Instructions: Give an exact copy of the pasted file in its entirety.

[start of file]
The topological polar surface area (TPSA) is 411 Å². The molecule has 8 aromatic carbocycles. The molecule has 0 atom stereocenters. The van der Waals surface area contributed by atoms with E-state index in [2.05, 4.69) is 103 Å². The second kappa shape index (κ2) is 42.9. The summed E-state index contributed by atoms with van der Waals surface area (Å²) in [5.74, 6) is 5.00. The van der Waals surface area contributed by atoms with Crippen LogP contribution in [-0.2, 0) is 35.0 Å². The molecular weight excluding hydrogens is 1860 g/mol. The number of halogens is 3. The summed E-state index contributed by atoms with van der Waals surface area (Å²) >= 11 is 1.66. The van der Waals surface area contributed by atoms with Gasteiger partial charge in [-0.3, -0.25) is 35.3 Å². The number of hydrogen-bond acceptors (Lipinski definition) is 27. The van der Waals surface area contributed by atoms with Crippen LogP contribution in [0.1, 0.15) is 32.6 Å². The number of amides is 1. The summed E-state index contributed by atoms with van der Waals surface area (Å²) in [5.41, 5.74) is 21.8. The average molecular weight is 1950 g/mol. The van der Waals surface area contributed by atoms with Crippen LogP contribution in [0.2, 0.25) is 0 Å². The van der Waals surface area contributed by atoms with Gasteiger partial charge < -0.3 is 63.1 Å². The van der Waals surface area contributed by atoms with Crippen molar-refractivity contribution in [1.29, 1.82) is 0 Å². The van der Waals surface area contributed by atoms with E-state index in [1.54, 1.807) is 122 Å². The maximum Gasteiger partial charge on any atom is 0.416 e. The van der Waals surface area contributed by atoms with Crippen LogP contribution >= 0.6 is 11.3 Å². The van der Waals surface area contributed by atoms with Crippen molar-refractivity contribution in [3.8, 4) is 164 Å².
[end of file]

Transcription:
The topological polar surface area (TPSA) is 411 Å². The molecule has 8 aromatic carbocycles. The molecule has 0 atom stereocenters. The van der Waals surface area contributed by atoms with E-state index in [2.05, 4.69) is 103 Å². The second kappa shape index (κ2) is 42.9. The summed E-state index contributed by atoms with van der Waals surface area (Å²) in [5.74, 6) is 5.00. The van der Waals surface area contributed by atoms with Crippen LogP contribution in [-0.2, 0) is 35.0 Å². The molecular weight excluding hydrogens is 1860 g/mol. The number of halogens is 3. The summed E-state index contributed by atoms with van der Waals surface area (Å²) >= 11 is 1.66. The van der Waals surface area contributed by atoms with Gasteiger partial charge in [-0.3, -0.25) is 35.3 Å². The number of hydrogen-bond acceptors (Lipinski definition) is 27. The van der Waals surface area contributed by atoms with Crippen LogP contribution in [0.1, 0.15) is 32.6 Å². The number of amides is 1. The summed E-state index contributed by atoms with van der Waals surface area (Å²) in [5.41, 5.74) is 21.8. The average molecular weight is 1950 g/mol. The van der Waals surface area contributed by atoms with Crippen LogP contribution in [0.2, 0.25) is 0 Å². The van der Waals surface area contributed by atoms with Gasteiger partial charge < -0.3 is 63.1 Å². The van der Waals surface area contributed by atoms with Crippen molar-refractivity contribution in [1.29, 1.82) is 0 Å². The van der Waals surface area contributed by atoms with E-state index in [1.54, 1.807) is 122 Å². The maximum Gasteiger partial charge on any atom is 0.416 e. The van der Waals surface area contributed by atoms with Crippen LogP contribution >= 0.6 is 11.3 Å². The van der Waals surface area contributed by atoms with Crippen molar-refractivity contribution in [3.8, 4) is 164 Å².